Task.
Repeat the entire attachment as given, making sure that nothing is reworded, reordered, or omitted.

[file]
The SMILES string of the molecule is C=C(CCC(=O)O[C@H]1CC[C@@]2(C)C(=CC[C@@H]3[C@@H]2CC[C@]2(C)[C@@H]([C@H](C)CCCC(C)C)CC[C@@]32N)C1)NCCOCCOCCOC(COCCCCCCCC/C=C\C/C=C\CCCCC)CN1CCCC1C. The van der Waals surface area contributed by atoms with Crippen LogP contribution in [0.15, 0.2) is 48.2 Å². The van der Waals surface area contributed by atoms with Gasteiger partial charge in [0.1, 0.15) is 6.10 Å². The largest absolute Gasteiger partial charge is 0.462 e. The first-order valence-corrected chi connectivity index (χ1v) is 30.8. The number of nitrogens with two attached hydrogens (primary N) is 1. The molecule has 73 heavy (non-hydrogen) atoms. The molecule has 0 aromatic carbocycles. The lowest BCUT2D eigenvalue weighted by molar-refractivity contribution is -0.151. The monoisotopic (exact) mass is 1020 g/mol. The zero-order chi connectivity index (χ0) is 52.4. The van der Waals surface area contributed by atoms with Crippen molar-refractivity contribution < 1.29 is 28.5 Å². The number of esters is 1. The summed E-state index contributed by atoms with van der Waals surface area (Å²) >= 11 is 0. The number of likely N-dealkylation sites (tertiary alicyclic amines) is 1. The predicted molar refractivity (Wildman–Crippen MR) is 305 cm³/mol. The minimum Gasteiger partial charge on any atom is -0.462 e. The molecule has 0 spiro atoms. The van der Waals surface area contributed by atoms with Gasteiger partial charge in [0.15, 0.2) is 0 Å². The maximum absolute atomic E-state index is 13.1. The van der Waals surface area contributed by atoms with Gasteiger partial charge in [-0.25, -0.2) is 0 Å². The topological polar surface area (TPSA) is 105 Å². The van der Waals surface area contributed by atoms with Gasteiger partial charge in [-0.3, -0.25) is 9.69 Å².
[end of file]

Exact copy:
The SMILES string of the molecule is C=C(CCC(=O)O[C@H]1CC[C@@]2(C)C(=CC[C@@H]3[C@@H]2CC[C@]2(C)[C@@H]([C@H](C)CCCC(C)C)CC[C@@]32N)C1)NCCOCCOCCOC(COCCCCCCCC/C=C\C/C=C\CCCCC)CN1CCCC1C. The van der Waals surface area contributed by atoms with Crippen LogP contribution in [0.15, 0.2) is 48.2 Å². The van der Waals surface area contributed by atoms with Gasteiger partial charge in [0.1, 0.15) is 6.10 Å². The largest absolute Gasteiger partial charge is 0.462 e. The first-order valence-corrected chi connectivity index (χ1v) is 30.8. The number of nitrogens with two attached hydrogens (primary N) is 1. The molecule has 73 heavy (non-hydrogen) atoms. The molecule has 0 aromatic carbocycles. The lowest BCUT2D eigenvalue weighted by molar-refractivity contribution is -0.151. The monoisotopic (exact) mass is 1020 g/mol. The zero-order chi connectivity index (χ0) is 52.4. The van der Waals surface area contributed by atoms with Crippen molar-refractivity contribution < 1.29 is 28.5 Å². The number of esters is 1. The summed E-state index contributed by atoms with van der Waals surface area (Å²) >= 11 is 0. The number of likely N-dealkylation sites (tertiary alicyclic amines) is 1. The predicted molar refractivity (Wildman–Crippen MR) is 305 cm³/mol. The minimum Gasteiger partial charge on any atom is -0.462 e. The molecule has 0 spiro atoms. The van der Waals surface area contributed by atoms with Gasteiger partial charge in [0.15, 0.2) is 0 Å². The maximum absolute atomic E-state index is 13.1. The van der Waals surface area contributed by atoms with Gasteiger partial charge in [-0.25, -0.2) is 0 Å². The topological polar surface area (TPSA) is 105 Å². The van der Waals surface area contributed by atoms with Gasteiger partial charge in [-0.3, -0.25) is 9.69 Å².